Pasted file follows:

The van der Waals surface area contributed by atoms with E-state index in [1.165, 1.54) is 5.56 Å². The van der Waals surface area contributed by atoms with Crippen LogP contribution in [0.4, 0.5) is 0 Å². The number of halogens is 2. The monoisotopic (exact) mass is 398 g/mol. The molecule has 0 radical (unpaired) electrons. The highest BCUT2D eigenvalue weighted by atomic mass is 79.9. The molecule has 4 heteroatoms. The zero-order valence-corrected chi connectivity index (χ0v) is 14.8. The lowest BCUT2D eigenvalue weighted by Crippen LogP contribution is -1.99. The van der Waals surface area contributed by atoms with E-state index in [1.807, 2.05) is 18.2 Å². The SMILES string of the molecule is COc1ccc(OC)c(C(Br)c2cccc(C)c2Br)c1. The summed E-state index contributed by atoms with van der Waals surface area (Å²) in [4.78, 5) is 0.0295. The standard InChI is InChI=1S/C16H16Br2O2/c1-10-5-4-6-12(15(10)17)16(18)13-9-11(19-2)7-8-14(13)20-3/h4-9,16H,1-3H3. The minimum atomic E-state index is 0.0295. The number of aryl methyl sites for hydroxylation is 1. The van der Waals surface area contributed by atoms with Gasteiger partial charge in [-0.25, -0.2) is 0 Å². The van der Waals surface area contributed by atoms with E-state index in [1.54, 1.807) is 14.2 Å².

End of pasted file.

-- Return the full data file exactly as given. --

The van der Waals surface area contributed by atoms with E-state index in [1.165, 1.54) is 5.56 Å². The van der Waals surface area contributed by atoms with Crippen LogP contribution in [0.4, 0.5) is 0 Å². The number of halogens is 2. The monoisotopic (exact) mass is 398 g/mol. The molecule has 0 radical (unpaired) electrons. The highest BCUT2D eigenvalue weighted by atomic mass is 79.9. The molecule has 4 heteroatoms. The zero-order valence-corrected chi connectivity index (χ0v) is 14.8. The lowest BCUT2D eigenvalue weighted by Crippen LogP contribution is -1.99. The van der Waals surface area contributed by atoms with E-state index in [1.807, 2.05) is 18.2 Å². The SMILES string of the molecule is COc1ccc(OC)c(C(Br)c2cccc(C)c2Br)c1. The summed E-state index contributed by atoms with van der Waals surface area (Å²) in [4.78, 5) is 0.0295. The standard InChI is InChI=1S/C16H16Br2O2/c1-10-5-4-6-12(15(10)17)16(18)13-9-11(19-2)7-8-14(13)20-3/h4-9,16H,1-3H3. The minimum atomic E-state index is 0.0295. The number of aryl methyl sites for hydroxylation is 1. The van der Waals surface area contributed by atoms with Gasteiger partial charge in [-0.25, -0.2) is 0 Å². The van der Waals surface area contributed by atoms with E-state index in [1.54, 1.807) is 14.2 Å².